Boring stuff last night. I painted a bunch of ceilings (which is terrible work) and Amanda painted cabinets. Ho hum.
I did, however, remember a story I should have told awhile ago. I'm sure I was a little preoccupied with Ron Costa, but today, the story gets the full blowout treatment.
I've written about the Wagner Paint Eater a few different times so far and how awesome it is. Sadly, the purchase experience was anything but awesome. Horrifying is more apt.
I headed to the Home Depot near work with the intent of purchasing the Paint Eater. I wandered around a little bit in an out of aisles, and finally meandered over to the paint department's little customer service desk. A small man with the Home Depot apron on had his back to me, so I waited for him to turn around. Finally noticing me, he turned, and as he did, I noticed his ear. Uh-oh.
Now, if you don't know me, here's a little more about me: I have trouble masking my initial reaction when I see something, good or bad. For instance, if I see an old woman fall down, I immediately laugh at her. When I see a super fat and/or ugly woman, I make a face like I smelled something foul. Etc. The point is, I rarely, if ever, have the facial reaction filter that most other people employ. I don't know when it started, or why, but it's probably too late to change now. What does this have to do with buying a glorified sander from the local Home Depot? Lots.
When I noticed this small man's ear, it was basically missing. There was a little bit of tissue left, so it wasn't completely gone, but it was definitely weird looking. Seeing as I don't have any sort of facial expression censor, and I was looking at something that was fairly grotesque/surprising, my eyes widened. Big mistake. When the man finished turning around, my eyes were wide open, and probably stretching even wider, because he was a super mega extra uber burn victim. Like, extra burn.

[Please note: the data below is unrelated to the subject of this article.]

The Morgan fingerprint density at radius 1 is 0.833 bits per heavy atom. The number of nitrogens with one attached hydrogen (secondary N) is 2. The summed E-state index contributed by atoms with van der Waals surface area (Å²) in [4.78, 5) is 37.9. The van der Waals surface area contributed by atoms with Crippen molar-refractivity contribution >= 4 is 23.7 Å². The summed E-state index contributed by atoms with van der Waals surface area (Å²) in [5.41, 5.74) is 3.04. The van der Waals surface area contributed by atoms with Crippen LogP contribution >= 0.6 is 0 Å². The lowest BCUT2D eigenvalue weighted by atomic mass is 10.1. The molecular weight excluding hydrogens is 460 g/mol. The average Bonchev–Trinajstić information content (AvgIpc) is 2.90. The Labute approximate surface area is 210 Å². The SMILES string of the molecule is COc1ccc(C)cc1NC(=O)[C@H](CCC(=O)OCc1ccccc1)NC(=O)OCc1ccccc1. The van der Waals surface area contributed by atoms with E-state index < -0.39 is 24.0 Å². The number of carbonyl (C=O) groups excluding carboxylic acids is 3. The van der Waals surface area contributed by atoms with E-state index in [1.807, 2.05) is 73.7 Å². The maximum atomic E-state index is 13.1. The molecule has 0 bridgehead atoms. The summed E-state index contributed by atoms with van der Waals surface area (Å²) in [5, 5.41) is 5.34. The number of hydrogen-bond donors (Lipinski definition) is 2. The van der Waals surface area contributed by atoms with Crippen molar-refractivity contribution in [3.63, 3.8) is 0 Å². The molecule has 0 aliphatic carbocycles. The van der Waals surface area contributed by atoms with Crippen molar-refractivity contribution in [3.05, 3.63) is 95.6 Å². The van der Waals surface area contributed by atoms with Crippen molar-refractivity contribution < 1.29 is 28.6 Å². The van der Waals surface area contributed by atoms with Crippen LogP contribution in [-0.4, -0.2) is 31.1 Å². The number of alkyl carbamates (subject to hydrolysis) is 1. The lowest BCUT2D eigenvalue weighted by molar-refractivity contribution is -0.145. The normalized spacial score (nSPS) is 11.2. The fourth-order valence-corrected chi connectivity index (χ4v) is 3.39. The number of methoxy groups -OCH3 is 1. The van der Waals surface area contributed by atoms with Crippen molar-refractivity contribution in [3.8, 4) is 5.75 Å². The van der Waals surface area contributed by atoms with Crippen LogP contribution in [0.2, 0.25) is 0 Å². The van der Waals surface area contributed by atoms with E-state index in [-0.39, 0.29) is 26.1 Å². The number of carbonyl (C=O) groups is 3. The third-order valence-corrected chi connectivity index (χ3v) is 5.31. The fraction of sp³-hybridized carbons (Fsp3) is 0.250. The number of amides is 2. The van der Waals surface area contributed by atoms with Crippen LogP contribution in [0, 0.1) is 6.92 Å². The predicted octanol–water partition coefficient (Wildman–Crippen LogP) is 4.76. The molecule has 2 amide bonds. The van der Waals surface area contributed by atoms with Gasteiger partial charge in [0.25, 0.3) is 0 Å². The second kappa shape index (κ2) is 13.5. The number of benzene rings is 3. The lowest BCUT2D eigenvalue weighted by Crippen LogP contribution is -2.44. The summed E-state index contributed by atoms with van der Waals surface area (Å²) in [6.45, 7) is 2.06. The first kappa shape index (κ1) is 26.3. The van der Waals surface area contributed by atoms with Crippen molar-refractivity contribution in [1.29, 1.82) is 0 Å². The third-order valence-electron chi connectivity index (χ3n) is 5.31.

My words may not adequately describe him, but I'll do my best. Imagine a sheepish, mousy thirteen year old boy, skinny, and unsure of himself. Now take that thirteen year old's nose and shear it off so there's only about a quarter of an inch of tissue left protruding from his face. When you're done with that, take about three square inches or less of pale skin and stretch it over the entirety of his face, back to his ears. Cut a few holes through the taught skin for eyes, a mouth and nostrils and you'll be approaching the general look of this man's face. It was just terrifying.
Noticing the look of this small man, I realized that my eyes were wide open. He didn't see me widen them initially, as he was mid-turn, so I said to myself, "Great. My eyes are wide open and I now can't close them, because he'll obviously know that I widened them because of how terrible and scary he looks. I guess I just have to carry out the rest of this transaction with wide open eyes. Awesome."
I asked him about the Paint Eater and he led me down the aisle to where they are stacked up. Still wide eyed, I watched him point.
Oh no. He was missing his hands. Holy crap.
He had a nub where the base of his fingers used to be, and a little thumb nub, maybe up to the knuckle. Seeing this, I was glad that my eyes were already wide open, because boy would they have widened in plain sight if they weren't.
Seeing the condition of where his hand used to be, I started to thank him and reach for the box, which had a convenient handle on the top of it. I stopped short, because, ahem, HE STUFFED HIS NUB IN BETWEEN THE BOX AND THE HANDLE.
Sorry for yelling. He actually jammed his former hand/current stump into the handle to give me the product. I was mortified. He handed (dangled?) me the box, which was hanging from his rounded off scar tissue. I thanked him for his help, scurried to the registers, and finally returned my eyes to their normal width.
Please. Home Depot of South Attleboro. Do not. Put a man. With a surgically manufactured pale stretchy mask face. And scar tissue arm caps. Anywhere. Where he has to help me. Please.
I know I should probably be more sensitive to his plight, but just like pudgy ugly women/men aren't cut out for modeling (you hear that Dove brand?), this man should not be the face of the Home Depot Paint Department. Yikes.